Securities Snapshot
March 12, 2020

New Jersey District Court Dismisses Putative Securities Class Action Against Galena Biopharma, Inc. for Second Time

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On November 12, 2019, in In re Galena Biopharma Inc. Securities Litigation, a New Jersey district court dismissed without prejudice a putative class action complaint asserting claims for securities fraud under the Securities Exchange Act of 1934 against Galena and five of its former executives. The plaintiffs seek to bring claims on behalf of a putative class of investors who purchased Galena stock over a nearly two-and-a-half-year period before the announcement of the company’s merger with Sellas Life Sciences Group in 2017 and the subsequent announcement of a $7.55 million settlement with the Department of Justice concerning allegations of kickbacks to doctors.

The plaintiffs alleged that the defendants misled investors by failing to disclose that Galena’s net sales and revenues were achieved through “illegal off-label marketing and kickbacks” and that 30 percent of the company’s revenues were attributable to two doctors who overprescribed Galena’s fentanyl tablet, Abstral, to earn kickbacks and manipulate the company’s stock price.

The district court concluded that the plaintiffs’ allegations largely were “seemingly untethered to any particular material misstatement or omission,” and “cannot provide a basis for a Section 10(b) violation as pled.” Although the district court acknowledged that the amended complaint included allegations that could support a securities fraud claim, it found that the plaintiffs opted “to use a shotgun approach and essentially argue that all allegations comprise the Section 10(b) claim. As a result, the district court explained that it “is unable to effectively separate the wheat from the chaff.”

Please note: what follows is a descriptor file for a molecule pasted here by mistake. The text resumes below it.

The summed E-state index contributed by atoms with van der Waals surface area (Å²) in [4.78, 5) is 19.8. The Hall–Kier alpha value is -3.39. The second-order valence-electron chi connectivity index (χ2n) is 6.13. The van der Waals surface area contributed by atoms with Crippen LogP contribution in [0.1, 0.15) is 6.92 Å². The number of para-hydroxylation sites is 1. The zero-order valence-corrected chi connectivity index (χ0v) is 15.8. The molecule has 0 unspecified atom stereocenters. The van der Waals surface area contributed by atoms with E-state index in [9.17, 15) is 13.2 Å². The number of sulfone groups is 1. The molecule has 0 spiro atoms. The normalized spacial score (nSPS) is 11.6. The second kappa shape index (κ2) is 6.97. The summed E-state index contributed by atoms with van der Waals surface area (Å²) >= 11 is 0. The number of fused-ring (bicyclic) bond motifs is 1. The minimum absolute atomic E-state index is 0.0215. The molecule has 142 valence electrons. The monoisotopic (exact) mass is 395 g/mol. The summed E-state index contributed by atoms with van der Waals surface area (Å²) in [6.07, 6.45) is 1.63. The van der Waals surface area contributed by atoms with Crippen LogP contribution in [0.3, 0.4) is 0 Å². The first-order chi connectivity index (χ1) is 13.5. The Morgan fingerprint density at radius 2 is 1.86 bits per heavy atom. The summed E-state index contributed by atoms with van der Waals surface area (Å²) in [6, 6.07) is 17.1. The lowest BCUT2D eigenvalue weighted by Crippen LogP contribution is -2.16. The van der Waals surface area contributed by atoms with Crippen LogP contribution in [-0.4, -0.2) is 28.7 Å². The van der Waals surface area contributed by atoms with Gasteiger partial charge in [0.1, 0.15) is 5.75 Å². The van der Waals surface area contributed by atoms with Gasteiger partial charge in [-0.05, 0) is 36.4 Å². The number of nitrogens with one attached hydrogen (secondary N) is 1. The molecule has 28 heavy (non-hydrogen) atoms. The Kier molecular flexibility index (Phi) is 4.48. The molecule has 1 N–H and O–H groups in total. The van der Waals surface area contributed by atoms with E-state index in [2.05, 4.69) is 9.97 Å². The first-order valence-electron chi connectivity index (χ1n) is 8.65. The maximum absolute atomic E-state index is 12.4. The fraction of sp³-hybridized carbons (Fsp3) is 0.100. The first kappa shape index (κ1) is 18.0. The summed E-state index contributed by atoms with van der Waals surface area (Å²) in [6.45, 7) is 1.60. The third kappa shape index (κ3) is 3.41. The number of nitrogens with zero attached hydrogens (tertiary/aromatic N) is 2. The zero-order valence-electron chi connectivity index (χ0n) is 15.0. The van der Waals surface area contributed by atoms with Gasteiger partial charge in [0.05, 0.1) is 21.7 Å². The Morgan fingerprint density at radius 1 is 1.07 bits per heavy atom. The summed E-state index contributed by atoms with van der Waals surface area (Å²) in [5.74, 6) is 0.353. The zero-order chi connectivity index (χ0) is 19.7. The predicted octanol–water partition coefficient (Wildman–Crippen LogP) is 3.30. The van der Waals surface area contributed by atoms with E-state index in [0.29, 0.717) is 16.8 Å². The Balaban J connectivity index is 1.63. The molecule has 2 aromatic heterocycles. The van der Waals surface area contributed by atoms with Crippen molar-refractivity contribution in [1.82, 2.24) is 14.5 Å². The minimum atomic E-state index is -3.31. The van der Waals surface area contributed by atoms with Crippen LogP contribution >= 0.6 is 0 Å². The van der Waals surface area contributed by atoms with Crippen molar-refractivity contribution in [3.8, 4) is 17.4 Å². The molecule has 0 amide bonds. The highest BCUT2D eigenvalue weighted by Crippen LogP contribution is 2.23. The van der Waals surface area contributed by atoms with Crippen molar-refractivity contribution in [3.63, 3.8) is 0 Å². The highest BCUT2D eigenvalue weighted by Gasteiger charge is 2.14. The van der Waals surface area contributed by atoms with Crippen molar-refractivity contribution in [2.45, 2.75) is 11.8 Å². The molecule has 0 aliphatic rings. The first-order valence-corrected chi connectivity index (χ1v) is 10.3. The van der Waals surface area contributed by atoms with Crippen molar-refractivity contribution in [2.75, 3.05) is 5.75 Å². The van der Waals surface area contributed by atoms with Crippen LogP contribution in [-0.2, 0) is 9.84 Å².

The district court afforded the plaintiffs a third chance to re-plead their claims. The plaintiffs now have 30 days to file a further complaint to cure the defects in their allegations. Otherwise, the plaintiffs’ claims will be dismissed with prejudice.


On November 15, 2019, in Knowles et al. v. TD Ameritrade, a Nebraska district court dismissed a putative class action against TD Ameritrade asserting claims for breach of contract and negligence under Nebraska law. TD Ameritrade allegedly employed a tax-loss harvesting feature designed to sell securities at a loss to offset potential capital gains and taxable income. The plaintiffs alleged that TD Ameritrade did not create and manage the tax-loss harvesting feature as agreed.

The district court concluded that, at its core, the complaint alleged that TD Ameritrade misrepresented how the tax-loss harvesting feature would operate when a suitable replacement security was not immediately available after a tax-loss harvesting sale. The plaintiffs’ claims depended on the assertion that TD Ameritrade misled investors about the consequences of such a lapse.

The district court held (among other things) that, because the plaintiffs’ claims centered on TD Ameritrade’s failure to inform its clients of material information regarding how an entire investment feature could function, the plaintiffs’ claims were precluded by the Securities Litigation Uniform Standards Act (“SLUSA”). The district court explained that SLUSA was enacted to prevent precisely what the plaintiffs were attempting: filing a putative securities class action under state law to avoid the heightened pleading standards of the Private Securities Litigation Reform Act of 1995 (“PSLRA”). The district court concluded that, while TD Ameritrade might have failed to disclose the undesired side effects of its tax-loss harvesting feature, SLUSA pre-empted the plaintiffs’ state law claims.